Customers expect to be kept informed, every step of the way, and that means a sale confirmation email, a payment received email, and a despatch confirmation email. If you are forgetful, or you plan to sell a lot of items then it is best to automate this procedure from the very start. My tip: Subscribe to eBay's "Selling Manager Pro" rather than a third party product. It's very reliable, generally, and if anything goes wrong your customers will be more likely to empathise if the error lies with eBay.


New sellers have an incredible advantage, when it comes to packing, over larger sellers. You have the opportunity to show, through attention to detail, a level of service that simply cannot be matched by your bigger competitors. Here is my tip: Describe how you pack your items, in detail, to show your customers what a great service they can expect from you. I deliberately avoid plugging my eBay shop, in any of my guides, but if you do pay my shop a visit then you will see how I employ this method (in the left hand column) to show customers how much I care about packing their purchase.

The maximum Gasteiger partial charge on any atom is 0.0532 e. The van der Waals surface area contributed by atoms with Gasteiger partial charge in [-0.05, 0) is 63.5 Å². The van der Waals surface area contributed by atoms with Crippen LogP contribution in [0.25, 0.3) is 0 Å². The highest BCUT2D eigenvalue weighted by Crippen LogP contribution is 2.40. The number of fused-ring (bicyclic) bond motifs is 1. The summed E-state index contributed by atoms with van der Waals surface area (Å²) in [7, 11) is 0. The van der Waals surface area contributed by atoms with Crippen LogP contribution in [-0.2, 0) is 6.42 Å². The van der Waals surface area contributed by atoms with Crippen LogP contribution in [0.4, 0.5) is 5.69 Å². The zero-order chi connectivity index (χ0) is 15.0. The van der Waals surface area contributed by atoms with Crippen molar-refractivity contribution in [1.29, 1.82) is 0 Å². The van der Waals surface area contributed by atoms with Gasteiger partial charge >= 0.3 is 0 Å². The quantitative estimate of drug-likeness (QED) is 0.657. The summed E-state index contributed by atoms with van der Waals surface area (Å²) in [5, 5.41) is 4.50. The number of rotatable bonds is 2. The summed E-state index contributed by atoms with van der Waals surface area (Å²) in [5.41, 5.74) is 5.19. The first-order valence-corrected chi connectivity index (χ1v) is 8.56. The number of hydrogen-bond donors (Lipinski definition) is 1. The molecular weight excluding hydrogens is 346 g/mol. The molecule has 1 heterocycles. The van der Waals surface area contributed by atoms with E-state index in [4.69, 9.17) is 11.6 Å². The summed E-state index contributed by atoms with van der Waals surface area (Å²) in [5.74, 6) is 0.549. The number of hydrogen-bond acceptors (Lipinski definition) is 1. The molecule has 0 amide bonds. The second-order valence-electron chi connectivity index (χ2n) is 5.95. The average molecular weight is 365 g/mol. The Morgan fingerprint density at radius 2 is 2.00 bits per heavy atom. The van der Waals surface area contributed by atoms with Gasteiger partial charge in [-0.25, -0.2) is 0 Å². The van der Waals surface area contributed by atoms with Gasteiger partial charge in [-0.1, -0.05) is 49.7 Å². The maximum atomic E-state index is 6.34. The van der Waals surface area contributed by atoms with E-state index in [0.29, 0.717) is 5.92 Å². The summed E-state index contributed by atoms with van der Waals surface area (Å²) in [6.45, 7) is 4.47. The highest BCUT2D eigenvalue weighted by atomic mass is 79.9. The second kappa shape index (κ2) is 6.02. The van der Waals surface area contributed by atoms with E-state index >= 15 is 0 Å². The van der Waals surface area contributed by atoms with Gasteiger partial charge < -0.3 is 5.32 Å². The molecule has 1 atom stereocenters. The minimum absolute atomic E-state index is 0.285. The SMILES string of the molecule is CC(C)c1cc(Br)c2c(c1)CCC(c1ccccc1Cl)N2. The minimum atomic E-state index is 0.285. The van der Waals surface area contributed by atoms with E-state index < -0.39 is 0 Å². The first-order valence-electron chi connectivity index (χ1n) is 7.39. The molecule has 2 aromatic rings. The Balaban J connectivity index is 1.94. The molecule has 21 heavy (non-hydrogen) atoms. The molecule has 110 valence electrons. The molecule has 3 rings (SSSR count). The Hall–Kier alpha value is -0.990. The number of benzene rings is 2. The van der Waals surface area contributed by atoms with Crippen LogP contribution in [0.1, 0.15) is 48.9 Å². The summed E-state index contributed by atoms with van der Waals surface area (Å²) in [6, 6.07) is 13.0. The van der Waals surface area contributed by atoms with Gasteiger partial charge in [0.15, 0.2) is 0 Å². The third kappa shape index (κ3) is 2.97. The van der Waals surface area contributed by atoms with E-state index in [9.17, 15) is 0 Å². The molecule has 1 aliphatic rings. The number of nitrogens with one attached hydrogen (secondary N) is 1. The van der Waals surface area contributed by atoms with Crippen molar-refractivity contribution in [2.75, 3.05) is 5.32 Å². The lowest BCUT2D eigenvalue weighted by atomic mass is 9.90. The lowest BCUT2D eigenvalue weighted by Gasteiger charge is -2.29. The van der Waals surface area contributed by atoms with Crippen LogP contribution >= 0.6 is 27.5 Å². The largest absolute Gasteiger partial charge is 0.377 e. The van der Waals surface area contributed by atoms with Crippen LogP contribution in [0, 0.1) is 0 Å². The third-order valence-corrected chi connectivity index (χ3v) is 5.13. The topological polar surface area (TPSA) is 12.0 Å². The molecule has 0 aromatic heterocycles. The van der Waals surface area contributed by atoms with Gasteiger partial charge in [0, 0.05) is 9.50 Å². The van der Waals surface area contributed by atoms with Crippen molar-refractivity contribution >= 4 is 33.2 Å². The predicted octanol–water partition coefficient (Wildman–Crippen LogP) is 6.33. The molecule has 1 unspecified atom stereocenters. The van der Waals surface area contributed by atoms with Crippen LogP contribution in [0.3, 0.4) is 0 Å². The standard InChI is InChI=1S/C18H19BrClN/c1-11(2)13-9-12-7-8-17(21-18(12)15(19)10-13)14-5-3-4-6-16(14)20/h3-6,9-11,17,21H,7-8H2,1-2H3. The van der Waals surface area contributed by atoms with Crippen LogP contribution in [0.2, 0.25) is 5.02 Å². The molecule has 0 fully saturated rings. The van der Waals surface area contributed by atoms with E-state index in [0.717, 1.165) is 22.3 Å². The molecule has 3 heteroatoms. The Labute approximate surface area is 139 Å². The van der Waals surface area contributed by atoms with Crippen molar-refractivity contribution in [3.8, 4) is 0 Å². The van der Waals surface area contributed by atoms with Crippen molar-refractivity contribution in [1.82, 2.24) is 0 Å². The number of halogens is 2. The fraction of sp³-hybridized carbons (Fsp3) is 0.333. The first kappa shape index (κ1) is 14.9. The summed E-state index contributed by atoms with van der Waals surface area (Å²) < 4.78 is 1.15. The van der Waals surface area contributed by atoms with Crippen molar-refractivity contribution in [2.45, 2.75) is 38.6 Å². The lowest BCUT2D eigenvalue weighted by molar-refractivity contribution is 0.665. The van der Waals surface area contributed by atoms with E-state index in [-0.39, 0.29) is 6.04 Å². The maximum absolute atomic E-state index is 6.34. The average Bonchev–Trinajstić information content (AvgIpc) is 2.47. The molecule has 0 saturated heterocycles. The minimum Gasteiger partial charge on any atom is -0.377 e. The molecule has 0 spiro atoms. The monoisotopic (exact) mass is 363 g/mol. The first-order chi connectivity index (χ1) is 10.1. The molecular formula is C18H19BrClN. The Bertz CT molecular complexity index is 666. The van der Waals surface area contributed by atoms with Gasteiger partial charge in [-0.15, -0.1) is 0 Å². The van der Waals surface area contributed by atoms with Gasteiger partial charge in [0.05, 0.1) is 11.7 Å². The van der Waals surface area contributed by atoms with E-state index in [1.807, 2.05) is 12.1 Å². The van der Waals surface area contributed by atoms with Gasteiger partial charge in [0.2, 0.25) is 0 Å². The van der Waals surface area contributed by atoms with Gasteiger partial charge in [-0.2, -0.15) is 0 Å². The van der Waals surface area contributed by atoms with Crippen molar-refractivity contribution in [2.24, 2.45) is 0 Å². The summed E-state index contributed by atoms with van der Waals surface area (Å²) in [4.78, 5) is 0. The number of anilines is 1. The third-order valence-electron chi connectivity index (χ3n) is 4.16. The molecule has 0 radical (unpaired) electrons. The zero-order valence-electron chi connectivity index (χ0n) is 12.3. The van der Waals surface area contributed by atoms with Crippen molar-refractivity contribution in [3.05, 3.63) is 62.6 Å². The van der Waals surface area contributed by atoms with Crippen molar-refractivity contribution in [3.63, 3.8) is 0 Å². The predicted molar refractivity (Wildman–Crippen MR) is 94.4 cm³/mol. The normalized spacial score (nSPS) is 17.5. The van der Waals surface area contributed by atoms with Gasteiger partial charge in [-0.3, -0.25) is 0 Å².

Don't fall down at the last hurdle. Make sure you get everything right and try to foresee problems before they happen, such as address errors, damage, over or undercharging, Post Office scale errors, forgetting the customs label, and so on. One of my guides is all about posting tips, so follow the link at the bottom of this page.